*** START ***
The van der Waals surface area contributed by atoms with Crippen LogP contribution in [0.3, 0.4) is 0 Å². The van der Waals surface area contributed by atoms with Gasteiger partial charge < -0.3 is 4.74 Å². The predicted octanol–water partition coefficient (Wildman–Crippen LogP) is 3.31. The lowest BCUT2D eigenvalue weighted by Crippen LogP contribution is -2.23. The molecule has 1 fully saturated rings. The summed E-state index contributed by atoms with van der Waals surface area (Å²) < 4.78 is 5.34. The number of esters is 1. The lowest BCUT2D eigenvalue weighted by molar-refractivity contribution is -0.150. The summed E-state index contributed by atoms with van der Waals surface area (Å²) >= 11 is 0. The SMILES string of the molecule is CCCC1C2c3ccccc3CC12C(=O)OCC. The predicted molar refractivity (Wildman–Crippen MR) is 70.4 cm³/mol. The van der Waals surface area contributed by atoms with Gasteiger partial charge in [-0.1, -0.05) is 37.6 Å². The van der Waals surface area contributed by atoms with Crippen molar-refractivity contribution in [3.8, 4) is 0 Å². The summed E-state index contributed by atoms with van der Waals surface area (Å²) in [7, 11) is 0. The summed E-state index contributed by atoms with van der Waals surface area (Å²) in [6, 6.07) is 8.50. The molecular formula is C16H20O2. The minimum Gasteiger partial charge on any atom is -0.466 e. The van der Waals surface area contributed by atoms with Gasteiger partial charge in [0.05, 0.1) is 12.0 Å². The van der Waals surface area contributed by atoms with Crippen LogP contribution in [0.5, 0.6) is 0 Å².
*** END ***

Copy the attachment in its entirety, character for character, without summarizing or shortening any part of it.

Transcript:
The van der Waals surface area contributed by atoms with Crippen LogP contribution in [0.3, 0.4) is 0 Å². The van der Waals surface area contributed by atoms with Gasteiger partial charge < -0.3 is 4.74 Å². The predicted octanol–water partition coefficient (Wildman–Crippen LogP) is 3.31. The lowest BCUT2D eigenvalue weighted by Crippen LogP contribution is -2.23. The molecule has 1 fully saturated rings. The summed E-state index contributed by atoms with van der Waals surface area (Å²) < 4.78 is 5.34. The number of esters is 1. The lowest BCUT2D eigenvalue weighted by molar-refractivity contribution is -0.150. The summed E-state index contributed by atoms with van der Waals surface area (Å²) >= 11 is 0. The SMILES string of the molecule is CCCC1C2c3ccccc3CC12C(=O)OCC. The predicted molar refractivity (Wildman–Crippen MR) is 70.4 cm³/mol. The van der Waals surface area contributed by atoms with Gasteiger partial charge in [-0.1, -0.05) is 37.6 Å². The van der Waals surface area contributed by atoms with Crippen molar-refractivity contribution in [3.8, 4) is 0 Å². The summed E-state index contributed by atoms with van der Waals surface area (Å²) in [7, 11) is 0. The summed E-state index contributed by atoms with van der Waals surface area (Å²) in [6, 6.07) is 8.50. The molecular formula is C16H20O2. The minimum Gasteiger partial charge on any atom is -0.466 e. The van der Waals surface area contributed by atoms with Gasteiger partial charge in [0.05, 0.1) is 12.0 Å². The van der Waals surface area contributed by atoms with Crippen LogP contribution in [0.5, 0.6) is 0 Å².